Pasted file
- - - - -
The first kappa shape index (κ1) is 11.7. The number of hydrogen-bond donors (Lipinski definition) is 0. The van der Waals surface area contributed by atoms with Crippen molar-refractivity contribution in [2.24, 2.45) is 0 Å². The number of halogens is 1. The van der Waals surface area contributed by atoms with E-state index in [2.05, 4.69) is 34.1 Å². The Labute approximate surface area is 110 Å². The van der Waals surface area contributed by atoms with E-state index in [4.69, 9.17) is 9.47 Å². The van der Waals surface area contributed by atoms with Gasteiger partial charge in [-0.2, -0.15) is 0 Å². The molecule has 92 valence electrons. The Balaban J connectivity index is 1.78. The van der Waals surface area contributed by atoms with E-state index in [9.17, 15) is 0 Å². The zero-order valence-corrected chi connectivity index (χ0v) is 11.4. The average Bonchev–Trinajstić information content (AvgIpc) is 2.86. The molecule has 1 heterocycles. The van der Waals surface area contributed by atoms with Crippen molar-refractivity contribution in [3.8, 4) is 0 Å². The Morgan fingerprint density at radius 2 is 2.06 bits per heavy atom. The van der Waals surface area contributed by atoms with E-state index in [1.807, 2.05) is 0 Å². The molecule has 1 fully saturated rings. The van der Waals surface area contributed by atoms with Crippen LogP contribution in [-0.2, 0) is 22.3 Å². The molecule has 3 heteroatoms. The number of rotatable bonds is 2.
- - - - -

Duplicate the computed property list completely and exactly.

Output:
The first kappa shape index (κ1) is 11.7. The number of hydrogen-bond donors (Lipinski definition) is 0. The van der Waals surface area contributed by atoms with Crippen molar-refractivity contribution in [2.24, 2.45) is 0 Å². The number of halogens is 1. The van der Waals surface area contributed by atoms with E-state index in [2.05, 4.69) is 34.1 Å². The Labute approximate surface area is 110 Å². The van der Waals surface area contributed by atoms with E-state index in [4.69, 9.17) is 9.47 Å². The van der Waals surface area contributed by atoms with Gasteiger partial charge in [-0.2, -0.15) is 0 Å². The molecule has 92 valence electrons. The Balaban J connectivity index is 1.78. The van der Waals surface area contributed by atoms with E-state index in [9.17, 15) is 0 Å². The zero-order valence-corrected chi connectivity index (χ0v) is 11.4. The average Bonchev–Trinajstić information content (AvgIpc) is 2.86. The molecule has 1 heterocycles. The van der Waals surface area contributed by atoms with Crippen molar-refractivity contribution in [3.8, 4) is 0 Å². The Morgan fingerprint density at radius 2 is 2.06 bits per heavy atom. The van der Waals surface area contributed by atoms with E-state index in [1.807, 2.05) is 0 Å². The molecule has 1 fully saturated rings. The van der Waals surface area contributed by atoms with Crippen LogP contribution in [-0.2, 0) is 22.3 Å². The molecule has 3 heteroatoms. The number of rotatable bonds is 2.